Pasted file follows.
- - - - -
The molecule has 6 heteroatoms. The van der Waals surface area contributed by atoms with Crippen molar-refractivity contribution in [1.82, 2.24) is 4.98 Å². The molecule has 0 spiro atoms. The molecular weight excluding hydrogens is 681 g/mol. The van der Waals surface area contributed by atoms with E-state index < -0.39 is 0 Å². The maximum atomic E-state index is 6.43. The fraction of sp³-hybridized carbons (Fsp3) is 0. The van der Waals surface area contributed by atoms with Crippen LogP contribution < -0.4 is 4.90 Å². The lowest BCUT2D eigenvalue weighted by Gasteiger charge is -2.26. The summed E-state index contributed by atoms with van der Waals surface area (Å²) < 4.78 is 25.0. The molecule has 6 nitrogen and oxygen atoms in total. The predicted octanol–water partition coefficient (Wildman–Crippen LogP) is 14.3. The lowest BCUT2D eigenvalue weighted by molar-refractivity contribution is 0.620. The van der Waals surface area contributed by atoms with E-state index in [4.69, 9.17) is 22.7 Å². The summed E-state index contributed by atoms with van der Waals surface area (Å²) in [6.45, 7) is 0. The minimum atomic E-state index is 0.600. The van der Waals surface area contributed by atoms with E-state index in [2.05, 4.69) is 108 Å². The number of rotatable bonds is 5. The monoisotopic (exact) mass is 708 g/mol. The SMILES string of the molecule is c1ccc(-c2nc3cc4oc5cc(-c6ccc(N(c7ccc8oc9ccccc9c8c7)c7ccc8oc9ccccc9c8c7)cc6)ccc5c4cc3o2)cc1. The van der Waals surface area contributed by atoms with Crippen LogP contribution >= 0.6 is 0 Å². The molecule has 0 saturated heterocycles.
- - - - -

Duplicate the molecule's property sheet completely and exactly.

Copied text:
The molecule has 6 heteroatoms. The van der Waals surface area contributed by atoms with Crippen molar-refractivity contribution in [1.82, 2.24) is 4.98 Å². The molecule has 0 spiro atoms. The molecular weight excluding hydrogens is 681 g/mol. The van der Waals surface area contributed by atoms with E-state index < -0.39 is 0 Å². The maximum atomic E-state index is 6.43. The fraction of sp³-hybridized carbons (Fsp3) is 0. The van der Waals surface area contributed by atoms with Crippen LogP contribution < -0.4 is 4.90 Å². The lowest BCUT2D eigenvalue weighted by Gasteiger charge is -2.26. The summed E-state index contributed by atoms with van der Waals surface area (Å²) < 4.78 is 25.0. The molecule has 6 nitrogen and oxygen atoms in total. The predicted octanol–water partition coefficient (Wildman–Crippen LogP) is 14.3. The lowest BCUT2D eigenvalue weighted by molar-refractivity contribution is 0.620. The van der Waals surface area contributed by atoms with E-state index in [4.69, 9.17) is 22.7 Å². The summed E-state index contributed by atoms with van der Waals surface area (Å²) in [6.45, 7) is 0. The minimum atomic E-state index is 0.600. The van der Waals surface area contributed by atoms with E-state index in [2.05, 4.69) is 108 Å². The number of rotatable bonds is 5. The monoisotopic (exact) mass is 708 g/mol. The SMILES string of the molecule is c1ccc(-c2nc3cc4oc5cc(-c6ccc(N(c7ccc8oc9ccccc9c8c7)c7ccc8oc9ccccc9c8c7)cc6)ccc5c4cc3o2)cc1. The van der Waals surface area contributed by atoms with Crippen LogP contribution >= 0.6 is 0 Å². The molecule has 0 saturated heterocycles.